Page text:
There are many moments like this with many regrets and strands all leading back to the treatment of Morton and how he sees things.

Whatever his reasons though there can be no excuse for his actions but again, this leads on to the way we treat our own people, our neighbours, our friends, our families and even strangers. We live in an ever-growing world with constant stress and pressure on a lot of us with many having no purpose in life they believe, just a ghost of an existence so is it any wonder that some of us snap? Whose fault is it really? Them for not being in control of their own lives or us for pushing their buttons and not looking out or being there for our fellow human beings?

It’s a huge question and one that will be debatable for decades, centuries even for humankind can be selfish and fearful.

There was a one-off drama some years back called Boy-A which focused on the killing of a small child by teenagers based on the Jamie Bulgar killing. It was seen through the eyes of one of the killers and how he tried to redeem himself and even though you knew what he had done, you were rooting for him to be at peace and do the right thing. Find it online and watch it.

There are two episodes to go of Southcliffe to be held over the next two Sundays and I have a funny feeling it will get only more shocking and stronger. I’ll update this post to include those two episodes when it is finished. Until then may I suggest that if you haven’t seen it then please do. It is one of the strongest and most shocking dramas you will see simply because it is so close to past crimes. It is very powerful and the acting, camera-work, writing and directing are all first class and you will be awed at what you see. The quiet moments will stun you as the shots ring out, leaving you unnerved and slightly numb.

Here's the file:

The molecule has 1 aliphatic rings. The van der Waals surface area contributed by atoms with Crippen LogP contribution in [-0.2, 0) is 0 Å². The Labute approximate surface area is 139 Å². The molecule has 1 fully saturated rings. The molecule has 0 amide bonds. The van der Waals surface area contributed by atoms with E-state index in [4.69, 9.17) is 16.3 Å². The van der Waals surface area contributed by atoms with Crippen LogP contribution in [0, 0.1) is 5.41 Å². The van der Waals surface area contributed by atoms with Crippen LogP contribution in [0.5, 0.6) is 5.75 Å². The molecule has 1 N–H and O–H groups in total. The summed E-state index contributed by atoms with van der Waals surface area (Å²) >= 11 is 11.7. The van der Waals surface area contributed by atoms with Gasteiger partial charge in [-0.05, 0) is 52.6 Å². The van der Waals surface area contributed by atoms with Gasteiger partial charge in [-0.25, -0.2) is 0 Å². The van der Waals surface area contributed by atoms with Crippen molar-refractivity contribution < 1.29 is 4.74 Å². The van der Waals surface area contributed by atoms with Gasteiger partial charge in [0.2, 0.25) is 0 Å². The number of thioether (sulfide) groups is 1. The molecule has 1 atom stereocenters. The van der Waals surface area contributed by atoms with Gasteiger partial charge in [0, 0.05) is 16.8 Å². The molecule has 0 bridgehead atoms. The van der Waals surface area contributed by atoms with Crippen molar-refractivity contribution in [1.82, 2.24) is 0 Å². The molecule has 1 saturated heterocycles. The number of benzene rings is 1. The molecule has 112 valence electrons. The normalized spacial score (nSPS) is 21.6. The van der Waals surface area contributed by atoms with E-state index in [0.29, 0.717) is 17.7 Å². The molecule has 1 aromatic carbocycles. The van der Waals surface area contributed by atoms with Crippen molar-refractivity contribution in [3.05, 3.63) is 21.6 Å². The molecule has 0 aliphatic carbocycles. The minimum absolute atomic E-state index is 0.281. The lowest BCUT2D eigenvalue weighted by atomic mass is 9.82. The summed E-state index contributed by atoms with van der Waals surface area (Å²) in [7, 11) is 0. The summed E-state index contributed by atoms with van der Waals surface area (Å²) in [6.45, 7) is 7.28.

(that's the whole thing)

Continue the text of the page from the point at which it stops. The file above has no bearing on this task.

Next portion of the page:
It simply is a stunning piece of work and I hope it does good and not harm in any way, highlighting the need for a total ban on all guns and a total crackdown on the criminal underworld who own them as well. I also hope that it somehow helps the victims of this sort of crime in some way and highlights the need for this never to happen again.


So Southcliffe ended last night on what was a strange and unusual ending that couldn’t have been otherwise I suppose.

What started off as a man pushed to the edge and a community falling apart, trying to come to terms with what had been done to them, soon focused on the journalist, David Whitehead and former resident of Southcliffe, the ex-soldier, Chris Cooper who had an association and very brief friendship with Stephen Norton and the Salter’s who were torn apart by the death of their child by Norton.
It was about them all trying to get there lives back on track and right wrongs too if they could.

David Whitehead played by the excellent Rory Kinnear felt responsible for Norton’s decent and blamed the whole town for his actions too and what followed was Whitehead receiving a message a year after the events that threatened to start the whole thing off again. It stated that Norton was still alive and would return to finish what he started but another story unfolded showing heartbreak so raw that you felt the tension and nerves of the characters involved. You momentarily forgot that you were watching actors playing a part and being directed in a drama. That’s how high the calibre of the show was and I can still feel it almost twenty-four hours after it finished.

I’m trying not to give too much away so you can watch it for yourselves but what I will say is that the ending is strange to say the least. You are left with questions and no answers, yet you can forgive the writers for leaving it this way because it is how you would expect real life to be under the circumstances.

I can only repeat what I have said before and that’s watch it and judge for yourself.

I defiantly smell awards for it. Well done to all involved in such a brilliant piece of well handled drama.